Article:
In the present day society, many organizations are facing out the old ways of conducting business and are instead turning to the use of information technologies to remain competitive. Similar approaches have been encountered in the healthcare industry as well with many companies implementing major information system application, often dabbed IT projects such as computer aided data entry, scheduling, and registration to name but a few (Wager, Lee & Glaser, 2009).
This paper looks at some causes of IT project failures. Indicators of project failure that manifest themselves in the implementation of the Memorial Health System clinician provider order entry (CPOE) system are identified and discussed.
Information Technology (IT) Initiative Failures
According to a study by Wager, Lee and Glaser (2009), many IT initiatives have ended up failing. Some causes of failure are; over-budgeting and taking too much time than is estimated on a project (Wager, Lee & Glaser, 2009).
Hindrances to Large IT Projects
Numerous obstacles to the success of IT projects exist. In their study, Wager, Lee and Glaser (2009) identified and classified indicators of IT project failure. Some of these are discussed below.
When the purpose of an IT project is not clearly stated, chances are that people will not be interested. System users should be able to understand the intended purpose of the IT project. If for example a project is being implemented to improve efficiency, users must be able to see how the new system will make them more effective (Wager, Lee & Glaser, 2009).
Lack of Confidence in the Project
Staff members must be fully convinced that the project will add value to operations. All doubts should be cleared and the implementation of the project must not be seen to be a waste of time and resources. There should be evidence that performance will be enhanced by the new system. A skeptical group will most likely resist a project (Wager, Lee & Glaser, 2009).
Inadequate Support from the Leaders
The project team members tend to get disappointed whenever they sense that the leadership is not committed to the project. Leaders should take project meetings serious and must not give any hint of disinterest. Sending subordinates to planned meetings for example may be taken to mean that leaders are less interested in the project (Wager, Lee & Glaser, 2009).
Lack of Action from other Staff
The success of a project will also depend on good will from people in the organization. An excited team will certainly want to be associated with every stage of implementation. Staff may, however, lose interest and withdraw for various reasons. Some may just be too busy to take part in the project while others may switch off if the success of the project will increase their workload. These kind of attitudes will simply cause a project to come to a halt (Wager, Lee & Glaser, 2009).
Problems within the Organization
The organization may be faced with challenges that may hinder the project advancement. Lack of expert skills for example will jeopardize the success of the project. In certain instances, the organization may have tried other initiatives in the past and failed and many people may be afraid of failing again (Wager, Lee & Glaser, 2009).
Dictatorial or Intimidating Leadership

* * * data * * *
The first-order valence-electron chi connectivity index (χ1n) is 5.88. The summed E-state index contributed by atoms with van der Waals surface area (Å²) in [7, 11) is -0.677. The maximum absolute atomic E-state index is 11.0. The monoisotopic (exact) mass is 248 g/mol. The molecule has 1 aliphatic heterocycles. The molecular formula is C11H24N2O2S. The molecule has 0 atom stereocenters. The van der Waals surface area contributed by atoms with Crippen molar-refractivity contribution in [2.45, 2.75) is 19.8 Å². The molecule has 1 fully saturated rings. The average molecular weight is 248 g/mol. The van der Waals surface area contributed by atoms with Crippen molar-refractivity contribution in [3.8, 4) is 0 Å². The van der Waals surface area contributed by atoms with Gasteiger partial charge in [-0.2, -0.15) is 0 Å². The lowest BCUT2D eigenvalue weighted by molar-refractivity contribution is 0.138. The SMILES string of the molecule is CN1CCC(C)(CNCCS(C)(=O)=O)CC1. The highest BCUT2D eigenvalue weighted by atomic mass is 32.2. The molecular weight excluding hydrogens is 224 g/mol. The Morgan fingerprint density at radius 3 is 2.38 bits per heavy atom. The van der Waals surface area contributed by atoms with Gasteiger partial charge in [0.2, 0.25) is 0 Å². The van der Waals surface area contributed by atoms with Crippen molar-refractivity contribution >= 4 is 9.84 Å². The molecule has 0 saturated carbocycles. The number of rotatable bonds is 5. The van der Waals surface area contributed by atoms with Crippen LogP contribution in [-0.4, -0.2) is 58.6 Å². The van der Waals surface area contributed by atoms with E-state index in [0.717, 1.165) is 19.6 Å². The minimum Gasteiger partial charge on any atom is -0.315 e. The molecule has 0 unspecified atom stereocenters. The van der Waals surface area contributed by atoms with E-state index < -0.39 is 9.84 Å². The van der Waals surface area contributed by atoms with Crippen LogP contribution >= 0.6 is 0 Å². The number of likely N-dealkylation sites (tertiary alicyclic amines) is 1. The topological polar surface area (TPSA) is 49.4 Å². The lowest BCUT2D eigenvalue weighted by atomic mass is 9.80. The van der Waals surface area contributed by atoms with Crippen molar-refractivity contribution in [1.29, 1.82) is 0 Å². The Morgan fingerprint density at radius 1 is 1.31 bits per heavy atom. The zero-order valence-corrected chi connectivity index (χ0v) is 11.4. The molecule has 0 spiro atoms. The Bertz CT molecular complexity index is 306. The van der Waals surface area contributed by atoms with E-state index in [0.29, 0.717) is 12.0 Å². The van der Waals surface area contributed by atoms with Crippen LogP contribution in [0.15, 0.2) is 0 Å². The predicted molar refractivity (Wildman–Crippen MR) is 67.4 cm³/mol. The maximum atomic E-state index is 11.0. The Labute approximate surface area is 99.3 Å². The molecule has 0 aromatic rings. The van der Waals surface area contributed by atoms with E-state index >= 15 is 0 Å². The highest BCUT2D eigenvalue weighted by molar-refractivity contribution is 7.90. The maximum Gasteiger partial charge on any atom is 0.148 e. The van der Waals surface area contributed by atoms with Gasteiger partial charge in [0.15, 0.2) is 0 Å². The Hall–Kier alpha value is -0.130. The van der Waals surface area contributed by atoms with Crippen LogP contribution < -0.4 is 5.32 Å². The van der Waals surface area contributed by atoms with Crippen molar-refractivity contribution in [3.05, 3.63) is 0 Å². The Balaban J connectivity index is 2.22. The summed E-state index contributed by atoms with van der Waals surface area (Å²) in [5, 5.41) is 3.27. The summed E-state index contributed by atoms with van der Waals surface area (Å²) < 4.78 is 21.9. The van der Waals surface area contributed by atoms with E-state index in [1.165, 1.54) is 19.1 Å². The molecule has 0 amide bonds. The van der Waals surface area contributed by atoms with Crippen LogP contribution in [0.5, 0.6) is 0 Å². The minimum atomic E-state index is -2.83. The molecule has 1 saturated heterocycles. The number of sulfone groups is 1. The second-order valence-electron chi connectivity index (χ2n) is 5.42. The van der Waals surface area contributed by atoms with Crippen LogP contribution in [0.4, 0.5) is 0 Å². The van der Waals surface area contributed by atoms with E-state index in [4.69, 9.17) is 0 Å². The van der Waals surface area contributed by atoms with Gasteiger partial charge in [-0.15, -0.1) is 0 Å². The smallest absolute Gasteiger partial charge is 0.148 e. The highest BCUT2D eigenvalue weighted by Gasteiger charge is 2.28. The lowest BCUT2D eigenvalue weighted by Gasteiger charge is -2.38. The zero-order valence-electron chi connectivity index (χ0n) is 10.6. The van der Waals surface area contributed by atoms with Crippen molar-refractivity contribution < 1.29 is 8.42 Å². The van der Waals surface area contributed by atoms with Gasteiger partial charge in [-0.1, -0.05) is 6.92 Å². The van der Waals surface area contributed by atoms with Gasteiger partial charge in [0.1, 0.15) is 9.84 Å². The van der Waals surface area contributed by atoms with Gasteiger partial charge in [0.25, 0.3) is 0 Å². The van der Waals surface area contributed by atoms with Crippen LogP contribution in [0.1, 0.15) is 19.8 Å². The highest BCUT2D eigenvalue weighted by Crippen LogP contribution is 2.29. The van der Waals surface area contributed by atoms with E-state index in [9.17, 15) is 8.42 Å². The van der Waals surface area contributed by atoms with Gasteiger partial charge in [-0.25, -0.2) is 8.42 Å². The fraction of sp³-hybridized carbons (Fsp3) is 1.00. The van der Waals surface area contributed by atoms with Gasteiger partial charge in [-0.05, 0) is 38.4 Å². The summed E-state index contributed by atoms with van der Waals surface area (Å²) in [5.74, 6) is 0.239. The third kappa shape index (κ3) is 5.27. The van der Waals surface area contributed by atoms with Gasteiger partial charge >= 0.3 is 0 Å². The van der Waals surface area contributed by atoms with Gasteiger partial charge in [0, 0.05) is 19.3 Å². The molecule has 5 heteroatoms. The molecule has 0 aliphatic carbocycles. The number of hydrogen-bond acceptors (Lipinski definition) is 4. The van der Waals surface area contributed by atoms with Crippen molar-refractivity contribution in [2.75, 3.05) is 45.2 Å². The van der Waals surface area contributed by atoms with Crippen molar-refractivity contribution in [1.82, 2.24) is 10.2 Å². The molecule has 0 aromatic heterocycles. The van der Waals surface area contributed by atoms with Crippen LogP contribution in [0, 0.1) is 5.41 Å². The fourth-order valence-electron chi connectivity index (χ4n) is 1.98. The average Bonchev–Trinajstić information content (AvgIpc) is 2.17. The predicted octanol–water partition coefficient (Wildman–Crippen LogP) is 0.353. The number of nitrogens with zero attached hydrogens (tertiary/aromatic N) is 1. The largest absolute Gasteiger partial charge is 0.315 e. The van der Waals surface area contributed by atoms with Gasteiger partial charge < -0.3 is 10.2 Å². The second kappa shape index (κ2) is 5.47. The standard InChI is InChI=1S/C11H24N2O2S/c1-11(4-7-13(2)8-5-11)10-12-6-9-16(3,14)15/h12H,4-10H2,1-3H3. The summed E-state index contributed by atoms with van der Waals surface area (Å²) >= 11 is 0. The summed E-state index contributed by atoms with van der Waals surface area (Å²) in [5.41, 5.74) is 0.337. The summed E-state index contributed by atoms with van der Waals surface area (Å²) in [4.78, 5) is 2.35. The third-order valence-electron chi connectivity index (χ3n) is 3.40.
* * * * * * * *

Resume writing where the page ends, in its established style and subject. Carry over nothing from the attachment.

Projects may also fail when leaders do not provide a free environment where people can talk and exchange ideas. It is very difficult for employees to be associated with a project if their input is not sought. Intimidation by leaders will kill innovation (Wager, Lee & Glaser, 2009).
Project Failure Indicators Manifested in the Case Study
Some of these indicators are quite noticeable in the implementation of the CPOE system by Memorial Health System. First, some key stake holders saw the project as being very controversial. A number of independent community based providers were greatly opposed to the implementation of the CPOE system for fear that their workload would increase since doctors would be required to enter orders into a computer system rather collect them verbally. Others expressed their fears with the timeline set but no one was willing to listen to them. With decision making being the reserve of the leadership team one cannot help but notice the dictatorial approach used.
Many people got disappointed by the fact that ideas were imposed upon them. Concerns raised show an obvious lack of confidence in the success of the CPOE system. Inadequate support from the leaders is also evident in this scenario. Martin for example tried to pass across important information without a breakthrough. The organization also had financial problems which led to the reduction of staff working on the CPOE project and eventually, an implementation of an improved CPOE system in only one unit. Afraid of hurting the leadership, others like Martin must have lost their support for the CPOE system somewhere along the way.
What Could Be Done Differently
According to Wager, Lee and Glaser (2009), most failures in IT projects have to do with the management’s attitude. Some suggestions to deal with the issues identified in the case study include; avoiding intimidation and adopting a friendly work culture where views of others can be accommodated. It is also important to recognize when the organization is not able to carry out certain projects (Wager, Lee and Glaser, 2009). Efforts should be made to motivate staff and encourage as many as possible to be part of the project implementation. Leaders should also assure all interested parties of their undivided support. Finally, ample time should be set aside to lobby others to support the project. Facts about the project should be made very clear and everyone should see a reason to uphold the project.
Wager K. A., Lee, F. W. & Glaser, J. P. (2009). Health Care Information Systems: A Practical Approach for Health Care Management. New Jersey: John Wiley & Sons.